Chemotherapy, or ‘chemo’ is the use of drugs to kill cancer cells or to stop their growth. Chemo is administered by mouth or injected into a vein or muscle. Chemotherapy is a systematic approach to therapy because the drugs enter the bloodstream, reaching the cancer cells throughout the body. The combination of drugs used in chemotherapy is tailored to each cancer patient.
Some hormones, such as estrogen and progesterone, can cause cancers to grow. Hormone therapy removes the hormones or blocks them so that the cancer cells are ‘starved’ and can no longer grow or survive. This is a treatment option if the cancer cells from your lab tests show that they are ‘estrogen receptor positive’ or ‘progesterone receptor positive’. This means that the cancer cells have receptors (places in the cell that allow hormones to attach), which allows the cancer cells to feed on the hormones, causing them to grow. Common hormone therapy drugs include: tamoxifen, an LHRH agonist, or aromatase inhibitors.
Radiation therapy uses high-energy radiation (i.e. x-rays) to destroy cancer cells or to keep them from growing. It also helps to prevent cancer from recurring in the future. There are two types of radiation therapy. External radiation therapy is a traditional therapy in which radiation is directed toward the cancer through a machine that is outside of the body. Internal radiation therapy is when a radioactive liquid put inside the body, directly into or near the cancer through needles, wires, pellets, or a catheter. A radiation oncologist will determine the type of radiation needed based on the size and location of the tumor.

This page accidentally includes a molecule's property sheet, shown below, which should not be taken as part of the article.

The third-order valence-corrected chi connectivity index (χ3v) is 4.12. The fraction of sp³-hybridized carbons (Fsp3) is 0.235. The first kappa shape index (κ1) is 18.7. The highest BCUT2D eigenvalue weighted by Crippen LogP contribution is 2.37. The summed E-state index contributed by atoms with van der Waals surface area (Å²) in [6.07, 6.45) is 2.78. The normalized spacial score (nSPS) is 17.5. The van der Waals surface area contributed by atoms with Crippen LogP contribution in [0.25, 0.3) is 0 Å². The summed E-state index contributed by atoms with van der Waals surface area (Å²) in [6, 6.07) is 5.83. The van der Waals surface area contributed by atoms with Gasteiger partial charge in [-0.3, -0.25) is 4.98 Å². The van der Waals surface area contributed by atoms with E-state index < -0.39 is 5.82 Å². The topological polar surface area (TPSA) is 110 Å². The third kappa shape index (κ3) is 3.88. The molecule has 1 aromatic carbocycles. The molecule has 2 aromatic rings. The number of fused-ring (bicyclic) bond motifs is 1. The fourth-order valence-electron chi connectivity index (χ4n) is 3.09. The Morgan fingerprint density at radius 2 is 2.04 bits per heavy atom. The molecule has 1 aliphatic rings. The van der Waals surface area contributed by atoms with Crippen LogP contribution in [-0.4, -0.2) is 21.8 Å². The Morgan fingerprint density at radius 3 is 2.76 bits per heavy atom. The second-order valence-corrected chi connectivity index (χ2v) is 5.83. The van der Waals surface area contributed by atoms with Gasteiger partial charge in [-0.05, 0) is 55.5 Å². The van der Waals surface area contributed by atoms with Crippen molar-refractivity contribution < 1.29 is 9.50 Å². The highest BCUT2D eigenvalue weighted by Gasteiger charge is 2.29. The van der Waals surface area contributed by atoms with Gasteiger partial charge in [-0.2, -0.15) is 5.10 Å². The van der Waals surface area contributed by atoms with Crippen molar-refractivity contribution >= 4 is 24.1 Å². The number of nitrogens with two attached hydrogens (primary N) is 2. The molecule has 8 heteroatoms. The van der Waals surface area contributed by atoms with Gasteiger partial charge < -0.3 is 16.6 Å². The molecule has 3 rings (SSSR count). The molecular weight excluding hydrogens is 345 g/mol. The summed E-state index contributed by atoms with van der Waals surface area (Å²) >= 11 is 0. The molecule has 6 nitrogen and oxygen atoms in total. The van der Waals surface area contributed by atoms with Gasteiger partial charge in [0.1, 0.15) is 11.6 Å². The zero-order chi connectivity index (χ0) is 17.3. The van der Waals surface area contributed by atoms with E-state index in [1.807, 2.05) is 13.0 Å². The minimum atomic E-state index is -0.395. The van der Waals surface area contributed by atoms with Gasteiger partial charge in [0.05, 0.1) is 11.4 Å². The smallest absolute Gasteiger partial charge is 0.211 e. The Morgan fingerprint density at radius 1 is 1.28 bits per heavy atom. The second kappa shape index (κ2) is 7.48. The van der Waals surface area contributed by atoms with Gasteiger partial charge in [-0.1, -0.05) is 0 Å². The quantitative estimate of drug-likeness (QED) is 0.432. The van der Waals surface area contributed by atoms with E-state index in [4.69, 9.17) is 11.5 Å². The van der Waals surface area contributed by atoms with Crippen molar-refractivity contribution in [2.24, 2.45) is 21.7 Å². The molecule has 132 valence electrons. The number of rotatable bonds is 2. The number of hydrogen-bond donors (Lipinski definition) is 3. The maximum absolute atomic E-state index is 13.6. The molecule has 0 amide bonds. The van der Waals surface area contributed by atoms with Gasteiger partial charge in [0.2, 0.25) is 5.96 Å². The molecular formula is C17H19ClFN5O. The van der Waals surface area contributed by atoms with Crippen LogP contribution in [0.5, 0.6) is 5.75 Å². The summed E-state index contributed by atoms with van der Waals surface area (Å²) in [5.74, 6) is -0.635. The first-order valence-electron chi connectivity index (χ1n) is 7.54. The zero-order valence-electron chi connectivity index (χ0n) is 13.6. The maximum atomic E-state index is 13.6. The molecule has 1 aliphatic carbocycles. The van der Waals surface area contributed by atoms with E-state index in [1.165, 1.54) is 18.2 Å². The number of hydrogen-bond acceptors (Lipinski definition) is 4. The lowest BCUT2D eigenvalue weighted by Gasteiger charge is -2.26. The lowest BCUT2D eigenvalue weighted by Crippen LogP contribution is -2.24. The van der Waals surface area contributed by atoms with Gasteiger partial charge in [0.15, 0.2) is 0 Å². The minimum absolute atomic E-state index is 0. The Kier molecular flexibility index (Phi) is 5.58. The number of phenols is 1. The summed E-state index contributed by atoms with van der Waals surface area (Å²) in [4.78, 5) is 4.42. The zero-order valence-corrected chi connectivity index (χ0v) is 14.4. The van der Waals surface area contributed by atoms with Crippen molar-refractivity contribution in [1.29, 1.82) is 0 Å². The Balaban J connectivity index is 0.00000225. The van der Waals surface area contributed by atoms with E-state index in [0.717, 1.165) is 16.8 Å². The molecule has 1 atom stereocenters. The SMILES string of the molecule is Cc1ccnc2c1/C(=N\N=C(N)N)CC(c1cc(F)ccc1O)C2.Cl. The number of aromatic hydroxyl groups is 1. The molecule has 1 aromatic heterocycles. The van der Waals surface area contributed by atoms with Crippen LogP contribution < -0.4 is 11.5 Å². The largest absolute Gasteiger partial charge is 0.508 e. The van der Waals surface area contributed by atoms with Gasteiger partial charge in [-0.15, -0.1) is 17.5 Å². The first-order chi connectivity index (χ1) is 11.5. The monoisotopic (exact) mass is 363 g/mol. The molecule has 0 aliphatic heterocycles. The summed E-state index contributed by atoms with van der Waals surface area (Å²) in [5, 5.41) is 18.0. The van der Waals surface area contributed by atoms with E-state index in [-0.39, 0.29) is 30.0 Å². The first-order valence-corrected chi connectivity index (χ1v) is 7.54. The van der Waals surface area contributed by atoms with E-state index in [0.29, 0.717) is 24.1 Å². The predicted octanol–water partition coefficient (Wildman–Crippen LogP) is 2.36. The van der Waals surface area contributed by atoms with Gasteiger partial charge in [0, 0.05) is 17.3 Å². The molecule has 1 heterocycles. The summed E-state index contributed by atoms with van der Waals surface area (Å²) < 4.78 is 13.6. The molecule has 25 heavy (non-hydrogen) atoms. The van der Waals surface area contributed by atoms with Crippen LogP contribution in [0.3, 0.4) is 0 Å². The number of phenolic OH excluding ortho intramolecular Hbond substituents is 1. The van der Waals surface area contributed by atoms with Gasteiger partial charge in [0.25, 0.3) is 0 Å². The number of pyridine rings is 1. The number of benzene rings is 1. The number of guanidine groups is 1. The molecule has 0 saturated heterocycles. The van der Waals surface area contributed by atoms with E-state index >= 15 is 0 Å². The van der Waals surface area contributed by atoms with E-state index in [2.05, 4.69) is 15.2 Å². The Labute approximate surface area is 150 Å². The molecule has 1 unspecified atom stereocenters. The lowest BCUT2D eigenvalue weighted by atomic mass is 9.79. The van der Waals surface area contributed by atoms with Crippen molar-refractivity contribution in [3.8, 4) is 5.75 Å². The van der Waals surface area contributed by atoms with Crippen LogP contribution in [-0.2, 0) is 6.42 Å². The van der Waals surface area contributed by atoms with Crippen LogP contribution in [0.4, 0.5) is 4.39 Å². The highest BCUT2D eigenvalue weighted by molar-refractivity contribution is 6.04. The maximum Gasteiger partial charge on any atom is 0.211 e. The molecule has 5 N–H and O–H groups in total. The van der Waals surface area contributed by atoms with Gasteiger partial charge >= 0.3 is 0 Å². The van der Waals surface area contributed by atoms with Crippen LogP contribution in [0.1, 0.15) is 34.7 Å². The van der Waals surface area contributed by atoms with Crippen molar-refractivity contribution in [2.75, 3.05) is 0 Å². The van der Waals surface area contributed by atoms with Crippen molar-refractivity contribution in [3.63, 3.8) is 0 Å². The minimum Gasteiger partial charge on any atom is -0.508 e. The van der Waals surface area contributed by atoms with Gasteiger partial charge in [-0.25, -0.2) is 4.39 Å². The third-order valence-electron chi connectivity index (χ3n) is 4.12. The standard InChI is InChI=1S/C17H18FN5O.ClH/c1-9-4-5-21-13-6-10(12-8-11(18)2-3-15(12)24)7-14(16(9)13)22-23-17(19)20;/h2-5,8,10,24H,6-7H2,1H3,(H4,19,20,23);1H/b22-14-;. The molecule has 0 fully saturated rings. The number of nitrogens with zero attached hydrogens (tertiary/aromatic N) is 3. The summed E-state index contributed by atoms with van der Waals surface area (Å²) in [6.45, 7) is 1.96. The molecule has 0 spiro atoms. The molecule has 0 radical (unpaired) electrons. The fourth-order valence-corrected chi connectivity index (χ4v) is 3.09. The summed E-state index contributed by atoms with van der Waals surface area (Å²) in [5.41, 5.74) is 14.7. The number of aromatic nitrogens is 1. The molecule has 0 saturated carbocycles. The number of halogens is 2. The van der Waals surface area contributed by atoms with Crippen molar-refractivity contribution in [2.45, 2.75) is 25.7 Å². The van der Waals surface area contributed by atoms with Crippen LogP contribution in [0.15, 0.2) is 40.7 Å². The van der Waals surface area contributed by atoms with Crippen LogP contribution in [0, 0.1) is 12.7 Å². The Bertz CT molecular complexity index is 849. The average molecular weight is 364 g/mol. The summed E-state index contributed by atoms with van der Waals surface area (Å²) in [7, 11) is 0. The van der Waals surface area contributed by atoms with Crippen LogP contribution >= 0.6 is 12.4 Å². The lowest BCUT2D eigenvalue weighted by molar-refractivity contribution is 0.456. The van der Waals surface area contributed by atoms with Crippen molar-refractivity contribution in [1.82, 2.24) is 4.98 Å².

Targeted therapy uses drugs to specifically target and attack cancer cells, while minimizing harm on the normal cells in the body. These drugs identify specific markers, or characteristics of the cancer cells that cause the cells to grow and multiply. One type of targeted therapy is monoclonal antibody therapy. This uses a laboratory-made protein, or antibody drug (i.e. Herceptin; Trastuzumab) that will bind to the cancer cells and kill them or block their growth. Tyrosine kinase inhibitors are another type of targeted therapy. These drugs (i.e. Lapatinib) block signals in the cancer cells, which would normally allow them to receive certain proteins that cause them to grow.
There are various targeted therapies that doctors can use based on your specific cancer type. Targeted therapy is typically done in combination with another treatment option, such as chemotherapy.
Clinical trials are research studies involving people, and are available to patients with all stages of cancer. The purpose is to test new ways to treat cancer, prevent cancer, manage symptoms of cancer, and/or find and diagnose cancer.
Once you’ve been diagnosed, your doctor may suggest a clinical trial, if it’s right for you. Often times, a standard treatment option will be recommended, but discuss your options with your doctor. Standard treatment options include surgery, chemotherapy, radiation therapy, hormone therapy, and targeted therapy.
Interested in learning more? Go to the National Cancer Institute at www.cancer.gov and search for ‘clinical trials’ to download a comprehensive guide and to search for clinical trials near you.